Less than one in six low-income children in Indiana who needs summer meals is receiving them, according to a national report, Hunger Doesn’t Take A Vacation, released today by the Food Research & Action Center. In July 2015, 78,858 low-income children received summer meals in Indiana, a decrease of 7.5 percent from the previous summer. The Child Nutrition
Reauthorization currently being considered by Congress provides an important opportunity to invest in the Summer Nutrition Programs so that more children return to school in the fall, well-nourished and ready to learn.
“It’s troubling to see that a growing number of children across our state are still missing out on the benefits of summer nutrition programs,” said Emily Weikert Bryant of Feeding Indiana’s Hungry. “We are working to reverse this trend this summer by engaging in aggressive outreach to raise awareness of summer meals with the Indiana Department of Education and many nonprofit and local partners across the state. The Summer Nutrition Programs can make a huge difference for the hundreds of thousands of children in our state whose families struggle to afford enough food.”
The report is an annual analysis of data that measures the success of Summer Nutrition Programs at the national and state levels by comparing the number of children receiving summer meals to the number of low-income children receiving free or reduced-price school lunches during the regular school year. The school lunch data are a good proxy number for the extent of need in each state. By this measure, 18.4 low-income children in Indiana ate summer meals for every 100 who ate school lunch during the regular school year. Nationally, the ratio was 15.8:100, down from last year’s ratio of 16.2:100.
There is still much room for improvement in Indiana. Low participation means missed meals for children and missed dollars for the state. If Indiana had reached 40 children with summer food for every 100 low-income children who get school lunch during the regular school year, Indiana would have fed an additional 92,924 low-income children every day in July 2015 and brought in $7,334,032 more federal dollars to do so.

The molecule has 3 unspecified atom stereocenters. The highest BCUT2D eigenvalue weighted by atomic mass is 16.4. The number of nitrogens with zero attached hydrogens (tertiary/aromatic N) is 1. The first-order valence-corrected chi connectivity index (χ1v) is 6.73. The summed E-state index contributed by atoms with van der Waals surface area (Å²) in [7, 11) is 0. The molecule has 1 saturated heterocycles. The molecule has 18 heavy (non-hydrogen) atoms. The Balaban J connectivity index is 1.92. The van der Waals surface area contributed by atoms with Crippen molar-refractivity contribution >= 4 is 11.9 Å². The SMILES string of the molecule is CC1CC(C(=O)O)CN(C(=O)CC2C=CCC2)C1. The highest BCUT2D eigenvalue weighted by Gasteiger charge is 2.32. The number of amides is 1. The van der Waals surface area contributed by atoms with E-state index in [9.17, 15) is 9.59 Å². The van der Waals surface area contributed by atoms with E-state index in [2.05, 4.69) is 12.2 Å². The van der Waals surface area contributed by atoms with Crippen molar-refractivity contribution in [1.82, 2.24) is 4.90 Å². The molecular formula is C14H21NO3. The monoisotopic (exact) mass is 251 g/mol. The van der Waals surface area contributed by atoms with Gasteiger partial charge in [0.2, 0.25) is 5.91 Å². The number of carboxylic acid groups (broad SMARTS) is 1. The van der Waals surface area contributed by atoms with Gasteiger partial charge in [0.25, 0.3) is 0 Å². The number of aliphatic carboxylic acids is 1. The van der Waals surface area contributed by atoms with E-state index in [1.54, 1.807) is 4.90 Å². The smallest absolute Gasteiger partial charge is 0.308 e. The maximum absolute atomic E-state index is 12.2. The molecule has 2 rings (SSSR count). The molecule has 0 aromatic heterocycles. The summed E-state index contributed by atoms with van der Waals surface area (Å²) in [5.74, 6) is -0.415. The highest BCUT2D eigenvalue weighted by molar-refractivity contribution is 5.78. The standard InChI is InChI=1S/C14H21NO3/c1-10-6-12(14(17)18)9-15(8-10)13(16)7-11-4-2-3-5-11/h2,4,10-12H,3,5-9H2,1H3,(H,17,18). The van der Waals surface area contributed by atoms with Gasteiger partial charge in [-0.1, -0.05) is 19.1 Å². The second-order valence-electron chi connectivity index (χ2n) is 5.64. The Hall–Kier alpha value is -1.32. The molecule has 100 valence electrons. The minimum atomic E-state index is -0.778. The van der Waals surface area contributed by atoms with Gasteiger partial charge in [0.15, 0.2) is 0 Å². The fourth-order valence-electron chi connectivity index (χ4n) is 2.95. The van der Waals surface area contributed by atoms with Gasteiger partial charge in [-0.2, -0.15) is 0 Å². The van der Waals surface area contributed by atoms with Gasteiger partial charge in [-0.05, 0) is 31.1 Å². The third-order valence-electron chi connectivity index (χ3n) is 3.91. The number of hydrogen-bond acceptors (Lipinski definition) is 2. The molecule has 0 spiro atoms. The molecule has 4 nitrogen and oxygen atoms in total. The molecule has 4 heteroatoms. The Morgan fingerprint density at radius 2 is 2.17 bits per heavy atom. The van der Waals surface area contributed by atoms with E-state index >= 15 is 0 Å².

“Greater participation in summer food means more low-income children get the fuel they need to thrive over the summer months,” said FRAC President Jim Weill. “That reduces hunger, boosts health, reduces obesity, and keeps children primed to learn. Congress can better meet the need through the pending Child Nutrition Reauthorization by making strategic and thoughtful investments in the Summer Nutrition Programs that bolster their capacity to serve even more children.”
The Summer Nutrition Programs, which include the Summer Food Service Program and the National School Lunch Program in the summer months, should be filling the food gap for the thousands of low-income Hoosier children who rely on school breakfast and lunch during the school year to help keep hunger at bay. These programs provide free meals at participating summer sites at schools, parks, other public agencies, and nonprofits for children under 18. Not only do children benefit from the free meals, but they also benefit from the enrichment activities that keep them learning and engaged. The best way to meet children’s needs over the summer is with healthy meals that are served in positive community environments while the children’s parents are working.
Hoosier families can find nearby summer meal sites at http://www.doe.in.gov/nutrition/sfsp-parents-page, by calling 211 or texting FOOD to 877-877.
About the report:
Data for Indiana come from the June 2016 version of the annual report released by the Food Research & Action Center (FRAC), the lead advocacy organization working to end hunger in America through stronger public policies. The FRAC report, Hunger Doesn’t Take a Vacation, gives 2014 and 2015 data for every state and looks at national and state trends. FRAC measures summer participation during the month of July, when typically almost all children are out of school throughout the month and lose access to regular school year meals. The report is available online at www.frac.org.